In June, the Euthanasia Prevention Coalition and DunnMedia & Entertainment released Fatal Flaws: Legalizing Assisted Death, a full-length documentary examining the long-term consequences of legal assisted suicide. Kevin Dunn, the filmmaker, travelled to the Netherlands, Belgium, the U.S., and Canada to interview patients and physicians who have been affected by these laws, both assisted suicide advocates and those who oppose them. The film is chilling. It reveals how assisted suicide, once legalized, can transform a culture and alter the way it treats those who are suffering.
The concern that Dunn expresses throughout the film is how these laws have gradually expanded in Europe from the terminally ill, to the chronically ill, to the mentally ill, and finally to those who are simply “tired of life.” He fears the same loosening of assisted suicide laws—especially of eligibility requirements—will happen in the U.S. and Canada, too. Of course, what’s happening overseas cannot necessarily predict the future in North America. But Dunn clearly believes we should take note.
Psychiatric patients “not treatable”?
The 80-minute film features several testimonies from patients and their families who have been affected by assisted suicide laws. Featured interviews include a young disabled woman who was pressured to end her own life due to treatable medical complications, a daughter whose elderly mother was euthanized without family consent, and an elected representative whose husband was pressured to “get out of the way” when he became critically ill.
But the most disturbing moment is when viewers meet Aurelia Brouwers, a 29-year-old woman from the Netherlands. “I’m very interested in euthanasia,” she says. Physically, Aurelia is healthy; her reason for wanting euthanasia is an ongoing struggle with “severe psychiatric problems.” People like her—people in profound mental anguish—are “not treatable anymore,” she tells Dunn. In her opinion, their suffering ought to make them candidates for lethal drugs.
When Dunn asked Aurelia what she would do if a cure for her suffering was discovered the next day, she replied, “I don’t believe there is any cure for me left.” “So, no hope?” asked Dunn. “No, I don’t believe there is any,” she answered.
Dunn fights back tears as he reflects on the encounter: “I have to ask, who has failed her?”
Dunn kept in touch with Aurelia and says he pleaded with her to change her mind. Above all, he wanted her to know, “there is always hope, that the world is a better place with her in it.” But tragically, Aurelia followed through on her death wish. She killed herself with lethal drugs on January 26, 2018, assisted by a doctor from the End-of-Life Clinic in the Netherlands.
The worst suffering is existential, not physical
Aurelia’s story is a tragedy. It is also a crucial part of the story that Dunn is trying to tell. Aurelia’s conviction that she is beyond rescue rips wide open the real issue behind assisted suicide and euthanasia: existential despair.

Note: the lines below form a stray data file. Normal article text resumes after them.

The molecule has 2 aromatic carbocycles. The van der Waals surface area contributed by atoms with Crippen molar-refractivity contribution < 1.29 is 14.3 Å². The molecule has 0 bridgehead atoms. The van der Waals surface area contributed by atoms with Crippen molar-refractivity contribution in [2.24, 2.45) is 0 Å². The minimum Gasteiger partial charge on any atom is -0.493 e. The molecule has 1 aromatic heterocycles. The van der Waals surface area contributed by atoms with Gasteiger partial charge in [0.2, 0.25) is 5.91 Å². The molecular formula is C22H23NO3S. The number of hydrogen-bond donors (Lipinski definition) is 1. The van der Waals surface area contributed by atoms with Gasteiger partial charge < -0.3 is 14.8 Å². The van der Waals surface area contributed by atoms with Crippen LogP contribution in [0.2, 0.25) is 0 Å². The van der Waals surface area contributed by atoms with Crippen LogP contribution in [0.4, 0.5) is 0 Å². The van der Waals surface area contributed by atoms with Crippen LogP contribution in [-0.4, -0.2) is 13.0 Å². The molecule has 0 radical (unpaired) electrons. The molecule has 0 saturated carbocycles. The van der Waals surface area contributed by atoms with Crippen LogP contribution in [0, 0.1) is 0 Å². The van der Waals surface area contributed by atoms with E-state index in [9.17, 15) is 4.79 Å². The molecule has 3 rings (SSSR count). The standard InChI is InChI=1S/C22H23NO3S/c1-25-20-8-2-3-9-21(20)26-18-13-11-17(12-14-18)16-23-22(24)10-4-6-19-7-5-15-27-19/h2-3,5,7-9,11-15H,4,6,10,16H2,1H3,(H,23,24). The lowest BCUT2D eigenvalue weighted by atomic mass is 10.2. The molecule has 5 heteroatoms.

Research consistently indicates that physical suffering is not the reason people choose assisted suicide. That choice comes primarily from fear: fear of being a burden on loved ones, of “losing dignity,” of being dependent on others. Underpinning all these fears is a loss of hope that life, even with suffering, even with disability, is still worth fighting for. Patients who choose assisted suicide no longer believe there is hope for them—which is exactly what Aurelia falsely believed when she ended her life.
The worst suffering is not physical; it is existential. When we give people access to legal assisted suicide, we communicate to them that it is good to give in to despair, that they are better off dead than alive.
Where does it end?
For more than a decade, Oregon was the only state in the U.S. with assisted suicide on the books. Since then, there appears to have been something like a domino-effect, with six other states and Washington D.C. following suit in rapid-fire succession. Compassion & Choices and its affiliates have had a hand in passing every one of these laws and now they are pushing for the legalization of assisted suicide in Minnesota. They cloak their agenda in the language of compassion, arguing that assisted suicide (or, as they insist on calling it, “medical aid-in-dying”) relieves unbearable suffering.
But the truly unbearable suffering is that of despair and purposelessness. Experiencing these things is normal for people facing serious illness and death, but the proper response is love, support, and compassion, not quick-and-easy death on demand. In Minnesota, no one should die thinking that the world will be better off without them, that it is better for them to die than to live. We are known for excellence in health care and are working to make palliative care better and more available to Minnesotans. Assisted suicide is a false compassion; it sends the wrong message to those struggling to hope.
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